World War Two and the Národ Lodge

Josef Wagenknecht-Vozovský gifted his painting to professor Syllaba to thank him for his contribution in elimination of the spotted typhus epidemic.

At the beginning of 1938 all Masonic lodges in our country worked normally without any sings of that tragic September. The Munich Agreement and its consequences had an extremely painful impact on Freemasons. The situation was even more cruel for our Národ Lodge. Many Brethren highly contributed to the creation of our independent state, thus they identified themselves with Czechoslovakia and had a deep emotional relationship with this country. The founding of the Národ Lodge was strongly influenced by national and political aspects. The Lodge went dormant for the first time  for political reasons – Freemasonry is suppressed in totalitarian regimes. Therefore, the Grand Lodge of Czechoslovakia fell officially silent during the Protectorate. Masons became the symbol of hostility to the Protectorate and the Reich, the Nazi administration was making lists of both Czech and German Masons.

Most of the Brethren from the Národ Lodge formed a resistance group called Národ which supported mainly the Czechoslovak pilots fleeing to the Western Front and consequently took care of their families.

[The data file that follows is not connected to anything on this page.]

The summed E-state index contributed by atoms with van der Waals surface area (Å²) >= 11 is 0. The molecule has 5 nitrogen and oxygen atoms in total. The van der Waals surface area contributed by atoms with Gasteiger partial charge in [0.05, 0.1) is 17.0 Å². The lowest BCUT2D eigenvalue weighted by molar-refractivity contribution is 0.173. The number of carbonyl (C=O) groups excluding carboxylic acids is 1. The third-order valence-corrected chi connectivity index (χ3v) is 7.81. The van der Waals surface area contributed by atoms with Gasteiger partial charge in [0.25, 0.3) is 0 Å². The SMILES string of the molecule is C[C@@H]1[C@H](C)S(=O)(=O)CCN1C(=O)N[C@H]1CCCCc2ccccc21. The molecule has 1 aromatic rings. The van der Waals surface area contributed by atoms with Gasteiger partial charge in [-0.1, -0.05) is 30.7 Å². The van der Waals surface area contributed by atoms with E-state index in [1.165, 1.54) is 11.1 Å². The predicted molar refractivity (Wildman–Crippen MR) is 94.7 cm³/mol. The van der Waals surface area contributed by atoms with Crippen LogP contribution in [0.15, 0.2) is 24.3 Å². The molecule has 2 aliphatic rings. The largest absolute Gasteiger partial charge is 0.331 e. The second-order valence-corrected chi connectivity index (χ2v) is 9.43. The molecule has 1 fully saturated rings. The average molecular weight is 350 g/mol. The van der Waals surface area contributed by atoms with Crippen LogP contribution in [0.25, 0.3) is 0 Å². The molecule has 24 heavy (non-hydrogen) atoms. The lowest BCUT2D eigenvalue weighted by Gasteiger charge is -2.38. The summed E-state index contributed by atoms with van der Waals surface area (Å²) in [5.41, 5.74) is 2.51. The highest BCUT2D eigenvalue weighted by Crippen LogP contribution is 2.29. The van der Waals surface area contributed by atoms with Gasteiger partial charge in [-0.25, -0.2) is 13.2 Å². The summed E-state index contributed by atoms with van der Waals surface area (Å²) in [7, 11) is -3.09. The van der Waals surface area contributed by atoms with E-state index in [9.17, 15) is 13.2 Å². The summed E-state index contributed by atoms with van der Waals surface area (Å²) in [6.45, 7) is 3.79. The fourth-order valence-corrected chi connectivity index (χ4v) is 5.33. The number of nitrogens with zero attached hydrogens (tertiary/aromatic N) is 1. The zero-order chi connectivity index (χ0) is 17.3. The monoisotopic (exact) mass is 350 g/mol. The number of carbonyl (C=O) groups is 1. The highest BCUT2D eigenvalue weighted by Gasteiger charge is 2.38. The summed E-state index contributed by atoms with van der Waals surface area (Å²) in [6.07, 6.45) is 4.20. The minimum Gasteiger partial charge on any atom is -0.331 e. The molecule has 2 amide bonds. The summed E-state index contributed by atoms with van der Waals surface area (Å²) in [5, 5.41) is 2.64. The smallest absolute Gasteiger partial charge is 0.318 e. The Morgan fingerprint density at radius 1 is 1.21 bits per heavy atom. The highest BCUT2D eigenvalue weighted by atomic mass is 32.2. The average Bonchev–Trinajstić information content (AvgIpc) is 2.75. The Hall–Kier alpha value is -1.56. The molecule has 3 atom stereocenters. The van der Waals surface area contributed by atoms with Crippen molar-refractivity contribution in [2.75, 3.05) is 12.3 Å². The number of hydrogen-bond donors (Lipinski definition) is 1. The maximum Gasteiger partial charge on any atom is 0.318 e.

After the official ban, the Scouts founded The Intelligence Brigade (Zpravodajská brigáda), an anti-German intelligence organisation operating in Prague and its surroundings. Josef Hlavatý and Jan Lorenz were the most engaged members from the Národ Lodge.

The non-communist resistance tried to perform under The Preparatory Revolutionary National Committee (Přípravný revoluční národní výbor). Brethren Jaroslav Kvapil, František Richter, Emil Lány or Kamil Krofta engaged in it significantly.

The activities of Brother General Alois Eliáš are especially noteworthy. This soldier and politician became a part of a resistance group The Nation Defence (Obrana Národa) after the Nazi occupation of Czechoslovakia. This group was betrayed, General Eliáš imprisoned and on September 27, 1941 sentenced to death. He was executed on July 19, 1942 after the assassination of Reinhard Heydrich. 

Jiří Syllaba was imprisoned for his membership in a Masonic Lodge. He described his days in Terezín concentration camp in his book “The Doctor’s Memories and Reflections” (Vzpomínky a úvahy lékaře), published in 1992. In this book, he is citing the members of the resistance group Národ who were imprisoned with him. Jiří Syllaba was registered in Terezín as a prisoner-doctor who could provide the first aid, but only to people with physical injuries. He could not be regarded as a fully  qualified doctor. Before the end of the war he saved many of his inmates’ lives, he managed to deal with a widespread epidemic of spotted fever without any medical equipment which is nowadays wildly available.

10 Brethren from the Národ Lodge were executed or tortured to death, other 23 were imprisoned.